Budget carrier SpiceJet on Friday said its freighter arm SpiceXpress has received approval for conducting drone trials from aviation regulator Directorate General of Civil Aviation (DGCA).
Post trials and approvals, the airline plans to use drones in delivery of essential supplies to remote areas, the company said in a release.
"A SpiceXpress-led consortium had submitted a proposal to the regulator for conducting experimental beyond visual line of sight (BVLOS) operations of remotely piloted aircraft in response to a DGCA notice inviting expression of interest," SpiceJet said.
Based on the recommendations of the BVLOS Experiment Assessment and Monitoring Committee, SpiceXpress was granted permission for conducting experimental BVLOS operations, it stated.
The consortium includes Throttle Aerospace, a drone manufacturing company, AeoLogic, an analytics and software solution firm and Involia, which is a provider of air traffic awareness and collision avoidance services.
Testing of drone technology for last mile connectivity and cost-effective cargo deliveries is a big leap in the air transportation of essential and non-essential supplies in India, said Ajay Singh, Chairman and Managing Director, SpiceJet.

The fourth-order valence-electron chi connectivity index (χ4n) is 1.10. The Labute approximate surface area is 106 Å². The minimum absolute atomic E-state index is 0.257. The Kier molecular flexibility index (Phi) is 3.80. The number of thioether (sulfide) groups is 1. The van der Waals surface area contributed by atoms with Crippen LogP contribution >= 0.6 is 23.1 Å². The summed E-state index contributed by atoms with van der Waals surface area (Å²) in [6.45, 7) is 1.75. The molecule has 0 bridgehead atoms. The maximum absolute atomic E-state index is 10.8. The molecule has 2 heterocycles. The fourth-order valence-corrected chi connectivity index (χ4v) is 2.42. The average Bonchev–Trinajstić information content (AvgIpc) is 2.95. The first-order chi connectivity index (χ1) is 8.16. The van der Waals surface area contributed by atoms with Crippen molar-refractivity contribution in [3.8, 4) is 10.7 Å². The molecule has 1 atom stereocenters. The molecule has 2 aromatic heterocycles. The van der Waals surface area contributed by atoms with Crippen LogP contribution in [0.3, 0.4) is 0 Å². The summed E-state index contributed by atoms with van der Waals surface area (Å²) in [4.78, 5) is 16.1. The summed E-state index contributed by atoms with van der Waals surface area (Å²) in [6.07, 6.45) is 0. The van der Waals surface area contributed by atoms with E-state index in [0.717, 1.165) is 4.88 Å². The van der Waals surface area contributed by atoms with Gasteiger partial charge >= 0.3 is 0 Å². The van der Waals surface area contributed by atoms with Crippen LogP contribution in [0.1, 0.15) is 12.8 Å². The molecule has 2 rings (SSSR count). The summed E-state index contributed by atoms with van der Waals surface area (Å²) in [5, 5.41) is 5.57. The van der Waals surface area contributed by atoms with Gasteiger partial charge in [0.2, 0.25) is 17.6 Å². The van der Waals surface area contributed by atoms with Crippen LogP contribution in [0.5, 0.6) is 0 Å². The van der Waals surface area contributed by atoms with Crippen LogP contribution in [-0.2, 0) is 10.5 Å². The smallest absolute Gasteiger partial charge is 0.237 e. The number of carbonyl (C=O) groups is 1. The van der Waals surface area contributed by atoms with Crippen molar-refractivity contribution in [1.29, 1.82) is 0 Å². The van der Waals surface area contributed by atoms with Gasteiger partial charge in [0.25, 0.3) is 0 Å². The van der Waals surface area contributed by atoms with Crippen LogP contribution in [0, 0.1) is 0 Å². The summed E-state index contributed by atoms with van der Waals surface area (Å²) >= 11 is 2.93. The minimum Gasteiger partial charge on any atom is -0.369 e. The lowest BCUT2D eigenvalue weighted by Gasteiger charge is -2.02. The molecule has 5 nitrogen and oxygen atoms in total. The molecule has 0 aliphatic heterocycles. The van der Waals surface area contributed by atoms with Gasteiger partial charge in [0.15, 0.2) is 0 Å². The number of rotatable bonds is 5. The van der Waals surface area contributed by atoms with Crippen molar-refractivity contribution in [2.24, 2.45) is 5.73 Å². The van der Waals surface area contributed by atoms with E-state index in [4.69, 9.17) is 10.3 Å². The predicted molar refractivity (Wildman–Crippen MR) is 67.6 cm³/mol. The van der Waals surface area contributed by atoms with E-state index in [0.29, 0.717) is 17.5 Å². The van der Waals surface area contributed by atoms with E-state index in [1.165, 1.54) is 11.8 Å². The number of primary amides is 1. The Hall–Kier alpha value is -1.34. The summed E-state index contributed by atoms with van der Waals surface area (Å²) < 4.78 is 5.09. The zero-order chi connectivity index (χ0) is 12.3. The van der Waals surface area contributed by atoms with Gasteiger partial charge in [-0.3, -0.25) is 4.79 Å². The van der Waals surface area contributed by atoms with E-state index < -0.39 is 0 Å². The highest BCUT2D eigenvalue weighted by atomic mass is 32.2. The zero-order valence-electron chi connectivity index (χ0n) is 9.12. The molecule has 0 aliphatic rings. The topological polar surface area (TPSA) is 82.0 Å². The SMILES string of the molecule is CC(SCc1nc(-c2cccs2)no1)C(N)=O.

SpiceJet is optimistic about using this new mode of delivery for products like perishables and medicines which have a smaller shelf-life and need urgent deliveries in the remotest parts of India, he added.
SpiceXpress, which is the dedicated freighter arm of SpiceJet, has eight dedicated freighters in the fleet comprising five Boeing 737s and three Bombardier Q400s.
"Post trials and approvals, SpiceXpress plans to use drones to provide for a quicker, faster and a cost-effective delivery of medical, pharma and essential supplies and e-commerce products," the airline said.
It also said SpiceXpress will be looking at last-mile delivery from the warehouse and the prime focus will be on delivering medical emergency parcels and essential supplies in remote areas.
Drones will ensure a faster delivery bringing down costs and would go a long way to augment the airline's business to offer express delivery of medicines, perishable items and e-commerce, SpiceJet added.